This article has been updated to include comment from Alaska Power and Telephone.
The Yukon government will not build a cross-border fiber-optic link connecting Alaska over land, it announced Wednesday.
In a ceremony at Yukon College in Whitehorse, Deputy Premier Ranj Pillai said the provincial government has instead elected to work with the Canadian federal government and telecommunications firm Northwestel to build a new fiber-optic cable north from Whitehorse to Inuvik, Northwest Territories. There, the new 483-mile cable will connect with a similar fiber line built to serve the Northwest Territories.
“We’ve chosen the all-Canadian northern loop,” Pillai said.
Navdeep Bains, Canadian Minister of Innovation, Science and Economic Development, flew to the Yukon for Wednesday’s ceremony. The Canadian federal government is paying most of the cost of the cable.
The $79 million (Canadian dollars) cable is being built to serve as an alternative path for internet and phone service for the Yukon, which has only a single cable that runs along the Alaska Highway. That cable has been severed on a frequent basis by disaster and accident, leading to demand for a redundant route.
In picking the northern route, which will follow the route of the Dempster Highway, the Yukon rejected a much shorter alternative between Whitehorse and Skagway. That route would have created the first overland fiber-optic connection between Alaska and Canada. Currently, Alaska’s only fiber-optic telecommunications links to the Outside run through a handful of undersea cables that come ashore in Washington state and Oregon.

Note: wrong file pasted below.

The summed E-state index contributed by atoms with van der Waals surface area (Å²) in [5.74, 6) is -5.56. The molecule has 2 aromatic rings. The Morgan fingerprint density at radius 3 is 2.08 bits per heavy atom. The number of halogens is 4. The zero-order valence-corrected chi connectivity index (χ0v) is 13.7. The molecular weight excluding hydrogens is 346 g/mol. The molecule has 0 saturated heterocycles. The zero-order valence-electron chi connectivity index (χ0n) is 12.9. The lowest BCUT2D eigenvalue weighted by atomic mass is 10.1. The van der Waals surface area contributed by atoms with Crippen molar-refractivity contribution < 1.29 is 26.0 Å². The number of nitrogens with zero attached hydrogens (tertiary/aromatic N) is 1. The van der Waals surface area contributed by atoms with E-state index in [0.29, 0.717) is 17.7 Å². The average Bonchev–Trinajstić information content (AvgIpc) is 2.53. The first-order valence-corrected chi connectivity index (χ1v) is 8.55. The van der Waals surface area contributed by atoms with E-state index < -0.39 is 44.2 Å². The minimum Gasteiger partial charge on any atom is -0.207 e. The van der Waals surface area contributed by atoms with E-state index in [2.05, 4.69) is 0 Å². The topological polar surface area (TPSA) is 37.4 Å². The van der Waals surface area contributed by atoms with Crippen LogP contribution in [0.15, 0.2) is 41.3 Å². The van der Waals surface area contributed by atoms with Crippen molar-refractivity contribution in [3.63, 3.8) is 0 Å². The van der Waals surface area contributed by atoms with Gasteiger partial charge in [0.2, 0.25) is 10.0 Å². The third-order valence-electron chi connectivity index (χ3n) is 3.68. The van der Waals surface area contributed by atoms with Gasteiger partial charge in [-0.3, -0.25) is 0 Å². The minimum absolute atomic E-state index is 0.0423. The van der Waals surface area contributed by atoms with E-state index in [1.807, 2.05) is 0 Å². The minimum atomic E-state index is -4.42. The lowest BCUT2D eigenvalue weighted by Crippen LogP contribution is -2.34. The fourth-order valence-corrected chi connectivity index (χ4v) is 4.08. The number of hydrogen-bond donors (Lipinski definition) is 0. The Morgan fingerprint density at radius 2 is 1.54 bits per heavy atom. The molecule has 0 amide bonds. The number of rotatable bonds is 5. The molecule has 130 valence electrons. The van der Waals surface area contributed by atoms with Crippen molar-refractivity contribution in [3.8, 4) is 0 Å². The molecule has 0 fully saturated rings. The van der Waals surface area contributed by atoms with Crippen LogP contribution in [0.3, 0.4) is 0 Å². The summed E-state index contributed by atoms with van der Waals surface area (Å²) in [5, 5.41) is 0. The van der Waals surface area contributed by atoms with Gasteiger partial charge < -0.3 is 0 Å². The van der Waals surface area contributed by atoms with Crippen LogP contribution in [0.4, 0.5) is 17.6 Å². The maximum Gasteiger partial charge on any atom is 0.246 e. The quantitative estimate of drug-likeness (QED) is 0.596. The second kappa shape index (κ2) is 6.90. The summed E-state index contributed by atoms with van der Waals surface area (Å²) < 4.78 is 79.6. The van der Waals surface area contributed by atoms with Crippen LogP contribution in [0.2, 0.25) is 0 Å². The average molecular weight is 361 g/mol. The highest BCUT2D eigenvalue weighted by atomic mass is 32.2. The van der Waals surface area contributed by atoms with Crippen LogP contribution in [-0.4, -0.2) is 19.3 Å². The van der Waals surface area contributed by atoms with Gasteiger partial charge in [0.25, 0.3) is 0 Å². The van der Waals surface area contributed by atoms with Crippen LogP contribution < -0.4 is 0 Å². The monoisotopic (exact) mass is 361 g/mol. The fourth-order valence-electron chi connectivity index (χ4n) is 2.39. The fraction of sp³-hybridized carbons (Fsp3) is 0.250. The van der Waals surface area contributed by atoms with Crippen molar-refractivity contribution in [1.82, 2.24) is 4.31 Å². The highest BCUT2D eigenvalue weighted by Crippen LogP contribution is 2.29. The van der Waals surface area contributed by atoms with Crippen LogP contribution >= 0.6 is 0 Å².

Those cables have been disrupted by undersea earthquakes in the past, cutting Alaskans off from ordinary phone and internet service. A Whitehorse-Skagway link would have created a backup route for Alaskans as well as Yukoners.
An alternative cable has been proposed to connect Alaska to the rest of the world through the Arctic Ocean, but the former CEO of Quintillion Alaska was arrested in April on charges related to “a multimillion-dollar fraud scheme” related to the project.
The overland portion of the project is now being scrutinized for violating permits related to digging through permafrost.
Speaking about the Yukon’s project, Pillai said the “all-Canadian” route “more throughly mitigates the operating risks.”
Among those is security, he said.
“It eliminates the security risks of transferring data through a foreign country,” he said, referring to the United States.
A Northwestel representative promised that the line would be designed by Canadian engineers and maintained by northern Canadians.
The selection of the northern route is a blow to Alaska Power and Telephone, which had been backing the Whitehorse-Skagway connection. In 2016, AP&T completed a new fiber-optic cable between Juneau and Haines, with an extension to Skagway.
That $11 million cable was designed to serve both northern Lynn Canal and the Yukon, but without an overland link to Whitehorse, it will be used at only a fraction of its capacity.
“The primary function of AP&T’s Lynn Canal Fiber is to provide quality high-speed connectivity to Alaskans in the communities of Haines and Skagway,” said AP&T President and CEO Michael Garrett in a prepared statement provided to the Empire. “Of secondary consideration was the opportunity to offer our neighbors to the north, a cost-effective redundant fiber link to assist in strengthening their digital needs going forward. While today’s decision from the Government of Yukon may not have been what we had hoped to hear, AP&T is committed to keeping the gateway of opportunity open for business in terms of Alaska/Canada connectivity.”
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